Building Community Without Barriers in The Market Common
by Melissa LaScaleia
Right in the heart of the Market Common, a beautiful project full of heart is coming into being. Savannah’s Playground is an enabling park featuring play equipment that is approved by the American Disabilities Act, so that children with physical disabilities who otherwise would not be able to participate in the traditional childhood activity of playing at a playground, safely can. This is the project and vision of mayor John Rhodes: to create a space that fosters barrier-free social interactions and friendships between children of all ages and abilities.
It’s named in honor of Savannah Thompson, a resident of the Market Common who attends Socastee High School and works at Stephanie’s Salon & Day Spa. Savannah has William’s syndrome; additionally, complications from a surgery when she was 4 years old resulted in brain trauma, leaving her with physical limitations. But meeting Savannah is a heartwarming experience, as she steps up to meet what arises in front of her and embraces life and others with openness and joy. Being with her is like reconnecting with your childhood best friend.
Angela Kegler, a volunteer, says: “When the mayor shared his vision for this park with me, I immediately saw how powerful it was. When I met Savannah for the first time, it made it real.”
The mayor and Savannah met at a country music festival in Myrtle Beach some years back, and have been great friends ever since.
“When the mayor mentioned the idea to us, we thought it was going to be a piece of equipment in a park,” Savannah’s mother, Marjorie, says. “We had no idea that it was going to turn into such a large-scale project, and probably be a destination for people to come to Myrtle Beach and enjoy.”
Savannah was instrumental in helping to design the playground. She was invited to go to Minnesota with the mayor to meet the playground manufacturer and give a test run to some of the equipment proposed for the project. Barring too-frosty conditions in Minnesota at the time, Savannah attended the meeting via FaceTime. She was able to see the plan for the playground and select her favorite colors for the equipment— teal and orange. She chose those colors to celebrate her and her sister’s collegiate tastes: orange for her big sister Chandler’s alma mater, Clemson; and teal for Coastal Carolina University, where Savannah would like to attend.
When I ask her if they picked what she wanted, she replies: “They sure did! There’s a whole lot of teal over there. And a whole lot of orange. I told my sister and she was thrilled.”
In 2015, after several years of planning, John Rhodes established Savannah’s Playground as a non-profit. He garnered the backing of local businesses who have been instrumental in ensuring that donations continue, so they can reach the $3 million goal they need to complete the project.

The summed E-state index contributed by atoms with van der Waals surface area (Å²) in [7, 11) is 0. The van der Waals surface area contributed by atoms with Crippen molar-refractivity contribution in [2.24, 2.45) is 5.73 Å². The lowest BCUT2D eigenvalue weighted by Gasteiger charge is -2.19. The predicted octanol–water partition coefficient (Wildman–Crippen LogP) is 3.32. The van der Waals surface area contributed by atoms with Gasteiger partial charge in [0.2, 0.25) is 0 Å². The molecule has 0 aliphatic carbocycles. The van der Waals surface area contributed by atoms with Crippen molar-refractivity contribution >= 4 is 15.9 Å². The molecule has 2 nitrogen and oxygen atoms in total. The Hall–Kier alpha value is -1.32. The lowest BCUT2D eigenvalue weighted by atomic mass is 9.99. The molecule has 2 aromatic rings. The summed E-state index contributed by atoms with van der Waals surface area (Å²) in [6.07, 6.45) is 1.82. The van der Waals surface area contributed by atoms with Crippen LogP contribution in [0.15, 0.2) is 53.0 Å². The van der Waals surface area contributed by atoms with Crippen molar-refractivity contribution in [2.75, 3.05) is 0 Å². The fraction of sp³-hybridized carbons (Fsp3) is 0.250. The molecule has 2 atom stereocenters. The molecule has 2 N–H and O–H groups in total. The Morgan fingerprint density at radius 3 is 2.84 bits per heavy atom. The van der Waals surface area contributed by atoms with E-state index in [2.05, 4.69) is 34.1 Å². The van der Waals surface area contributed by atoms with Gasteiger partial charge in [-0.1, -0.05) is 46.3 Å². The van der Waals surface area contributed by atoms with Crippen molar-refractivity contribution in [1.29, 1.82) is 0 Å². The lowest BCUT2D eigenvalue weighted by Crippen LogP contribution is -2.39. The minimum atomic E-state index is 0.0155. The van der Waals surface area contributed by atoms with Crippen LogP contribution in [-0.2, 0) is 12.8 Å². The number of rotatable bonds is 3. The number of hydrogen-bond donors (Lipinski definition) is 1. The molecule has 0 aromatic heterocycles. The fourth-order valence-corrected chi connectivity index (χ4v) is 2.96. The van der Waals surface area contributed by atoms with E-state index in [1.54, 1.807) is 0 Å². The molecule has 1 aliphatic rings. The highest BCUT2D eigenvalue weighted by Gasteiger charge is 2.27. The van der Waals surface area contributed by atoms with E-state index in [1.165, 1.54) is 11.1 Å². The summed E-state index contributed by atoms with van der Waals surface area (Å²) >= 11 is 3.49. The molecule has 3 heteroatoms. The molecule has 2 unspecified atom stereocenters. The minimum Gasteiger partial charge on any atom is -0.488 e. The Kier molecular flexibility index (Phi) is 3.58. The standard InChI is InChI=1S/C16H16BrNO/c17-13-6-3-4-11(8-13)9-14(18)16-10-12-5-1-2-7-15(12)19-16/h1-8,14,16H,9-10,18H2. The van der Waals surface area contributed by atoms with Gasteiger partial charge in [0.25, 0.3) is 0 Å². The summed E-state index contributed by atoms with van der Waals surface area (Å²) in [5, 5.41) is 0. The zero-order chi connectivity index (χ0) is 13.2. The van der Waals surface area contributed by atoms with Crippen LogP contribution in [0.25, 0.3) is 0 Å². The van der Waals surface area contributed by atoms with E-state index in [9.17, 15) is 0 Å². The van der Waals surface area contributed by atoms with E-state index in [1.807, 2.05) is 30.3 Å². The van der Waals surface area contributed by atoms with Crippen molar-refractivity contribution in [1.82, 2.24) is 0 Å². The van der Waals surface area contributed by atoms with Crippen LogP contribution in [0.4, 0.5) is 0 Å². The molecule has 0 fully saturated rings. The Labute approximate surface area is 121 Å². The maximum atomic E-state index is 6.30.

“I find this so exciting, because there aren’t many places like this in the country, and we are blessed to have one in our own backyard,” Angela says. “We need to feel people’s enthusiasm behind this saying, ‘We want this special place.'”
What are some tangible things people can do to help?
“Donate,” says Angela. “Every dime helps. And help us find resources out there to further meet our financial needs. In addition to volunteering, come participate in our fundraising events; be a part of them, to build community and the feeling of support behind this project. Look for our grand opening in a few months, and please come. Just that alone is enough.”
Her next statement is a great reminder of the best way to help:
“I know I am able to do little things— big things, I’m not so sure. But if I do my part and put my little drop in the bucket, and everyone puts their little drop in the bucket – before you know it, the bucket is full.”
And before you know it, community is built.
“As a volunteer,” she continues, “what inspires me to be involved and stay involved, is a precious ten-year-old who said she couldn’t wait for it to be opened. When I asked why she replied, ‘Because I can’t wait to play there and make new friends.’ And she has no physical limitations and understands what the park is.”
Savannah, too, has encountered great enthusiasm from her classmates at Socastee High School.
“So many of them are asking me, and saying, ‘Is it open yet? Let me know!’”
“I know that the children and younger people in our society see things differently from how I did growing up, and in much better ways,” says Angela. “When I think of how our younger generations appreciate one another more and appreciate what every individual and every human brings to the table, I see this park as a catalyst for sustaining that. This enabling park brings children of all abilities together to interact, and they’re going to have an opportunity from a very young age to see and appreciate one another as people, and not differentiate between people with physical challenges from those without physical challenges. And that interaction is going to foster a better future. That’s my passion— to try to help people be the best version of themselves, and that’s what this park is going to do for these children.”
At the conclusion of our interview, Savannah gives me a warm hug and we exchange business cards. Mine reads, “Writer.” Her’s, “Happiness Ambassador.”